Lent is a time to reflect on Christ’s life, His endless love, and ultimate sacrifice. I know that for me, it can be easy to get caught up in everything I’m not doing during Lent (eating meat on Fridays, eating sweets, using social media, etc.) to the extent that I forget to dedicate the time to actually engage in reflection.
This year, I’m making an effort to be intentional about incorporating time to reflect amidst the ordinary routines in my life. Part of that is changing my phone wallpaper to a passage from scripture; another part is routinely praying the Angelus with my roommate; and still another aspect is being selective about the media I choose to view. That’s right, something as simple as the movies we watch can be an opportunity to engage in Lenten reflection. And while movies such as The Passion are a must, we can also find Lenten themes in popular movies that don’t retell biblical or explicitly religious stories. Here are a few of my suggestions:
1. Les Miserablés
For a play that’s literally called “the miserables,” this story is incredibly hopeful despite an abundance of suffering—not unlike Jesus’s passion. The protagonist, Jean Valjean, goes through a powerful conversion when he experiences love and compassion from a priest. This simple act changes his whole outlook on life, and from that moment on, Valjean dedicates his life to taking in the outcast, loving the broken, and fighting for justice. Jean Valjean is a man of great physical strength, but what makes him a beautiful Lenten role model is the strength of his faith. It’s a faith that allows him to carry on when hope seems lost, a faith that enables him to love the very man who lives to see him imprisoned again, and a faith that eventually leads him to heaven.
2. A Quiet Place
As a diehard fan of the US version of The Office, I’d put A Quiet Place high on my watchlist because it was the directing debut of John Krasinski, who also plays the husband of his real-life wife, Emily Blunt. Whatever I was expecting from the trailer was quickly surpassed by the depths of the Christian (and at times often Catholic) symbolism in the film. A film with so little dialogue spoke so loudly of the sanctity of life, the beauty within the family, and the sacrificial love of the Father. This story provides an example of a father who works tirelessly to provide for his daughter, although always silently and unseen. She fears that he blames her for some of the family’s misfortune, but she is proven wrong in the best way imaginable. I went into the film expecting Jim Halpert to fight monsters, but I’m extremely grateful for such a brilliant reminder of God’s awe-inspiring love for us. Bishop Robert Baron wrote a stunning review of the film that goes into more detail about the intentional themes and unassuming details that set it apart from others in its genre. I highly recommend checking out the film itself and the review.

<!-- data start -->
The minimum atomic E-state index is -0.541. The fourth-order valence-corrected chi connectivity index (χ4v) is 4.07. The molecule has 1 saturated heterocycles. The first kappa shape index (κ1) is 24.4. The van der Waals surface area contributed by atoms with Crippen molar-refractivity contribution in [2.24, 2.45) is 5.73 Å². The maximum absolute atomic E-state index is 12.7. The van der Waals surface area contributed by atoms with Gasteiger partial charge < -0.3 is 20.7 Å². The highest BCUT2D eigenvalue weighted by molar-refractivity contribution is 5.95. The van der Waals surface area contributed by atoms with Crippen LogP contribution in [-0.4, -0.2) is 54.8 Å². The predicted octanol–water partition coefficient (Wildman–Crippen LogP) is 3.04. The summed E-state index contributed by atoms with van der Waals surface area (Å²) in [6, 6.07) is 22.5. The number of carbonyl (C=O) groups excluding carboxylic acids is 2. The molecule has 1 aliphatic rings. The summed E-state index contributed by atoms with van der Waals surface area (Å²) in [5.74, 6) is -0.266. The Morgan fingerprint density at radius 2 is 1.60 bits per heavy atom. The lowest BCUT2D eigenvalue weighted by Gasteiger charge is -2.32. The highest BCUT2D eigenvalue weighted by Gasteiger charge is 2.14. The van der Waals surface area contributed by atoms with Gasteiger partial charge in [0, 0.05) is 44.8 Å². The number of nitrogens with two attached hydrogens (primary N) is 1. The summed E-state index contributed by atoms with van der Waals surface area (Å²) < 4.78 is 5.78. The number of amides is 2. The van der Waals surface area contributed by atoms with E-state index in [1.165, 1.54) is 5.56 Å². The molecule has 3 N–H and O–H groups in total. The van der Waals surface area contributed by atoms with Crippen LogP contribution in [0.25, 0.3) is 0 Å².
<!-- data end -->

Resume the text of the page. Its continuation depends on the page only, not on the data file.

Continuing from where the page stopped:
3. The Thin Red Line
When Terrence Malick’s film debuted in 1998, audiences were still talking about Steven Spielberg’s Saving Private Ryan. And while both films are set amidst World War II battlefields (Saving Private Ryan in Normandy; The Thin Red Line in Guadalcanal) they differ greatly in scope and theme. As Marc LiVecche of Providence: A Journal of Christianity and Foreign Policy points out, The Thin Red Line is a deeply theological movie, confronting viewers with the big questions about meaning, morality, and hope. Two characters, Pvt. Robert Witt (Jim Caviezel) and Sgt. Edward Welsh (Sean Penn) have an uneasy relationship throughout the movie, with Caviezel’s character representing an outlook that’s dependent on hope beyond the material, and violent, world. Penn’s character continuously tries to tempt Witt into accepting there is no other world, and that only the strong and selfish can survive on a planet that is spinning off amongst the galaxies. Yet after Witt’s death, the choice of faith is presented to Welsh and the viewer. However, the choice is subtle and artfully presented. We don’t see a “saved” Welsh; there are no singing angels or “Aha!” conversion moment. Rather, in an internal monologue that suggests a prayer, Welsh struggles with the two visions for existence. Though he seems to settle on a vision where the only thing a man can do is to “find something that is his, and make an island to himself,” he speaks to an unnamed entity who could be no one else but God. “If I never meet you in this life, let me feel the lack; a glance from your eyes, and my life will be yours.” (Special thanks to Franciscan Marketing and Communication Writer Adam Nettina for this suggestion.)
4. Son of God
I had to sneak one biblical film on this list, although it’s definitely a lesser known film. The 2014 depiction of Jesus’s ministry didn’t receive the same kind of attention that The Passion did, but I still think there is merit to be found here. One of the interesting aspects of this film is that it’s actually framed as a reflection of an exiled and aging St. John the Evangelist, meaning we get to look back and reflect on the life of Jesus with him. Son of God does include the crucifixion and doesn’t make light of it, but rather puts it into greater context. Seeing Jesus and Peter interact makes Peter’s triple-denial all the more heart-wrenching. Seeing a life that leads to the Cross gives the Cross a new weight. A major difference that sets this film apart is how it ends. After reliving all his experiences with Jesus, St. John is greeted by the risen Lord who assures him, “I am making all things new.” This ending is one that exudes hope. It’s a great reminder to not just remember the suffering and the sacrifice of Christ, but to remember for whom the sacrifice was offered.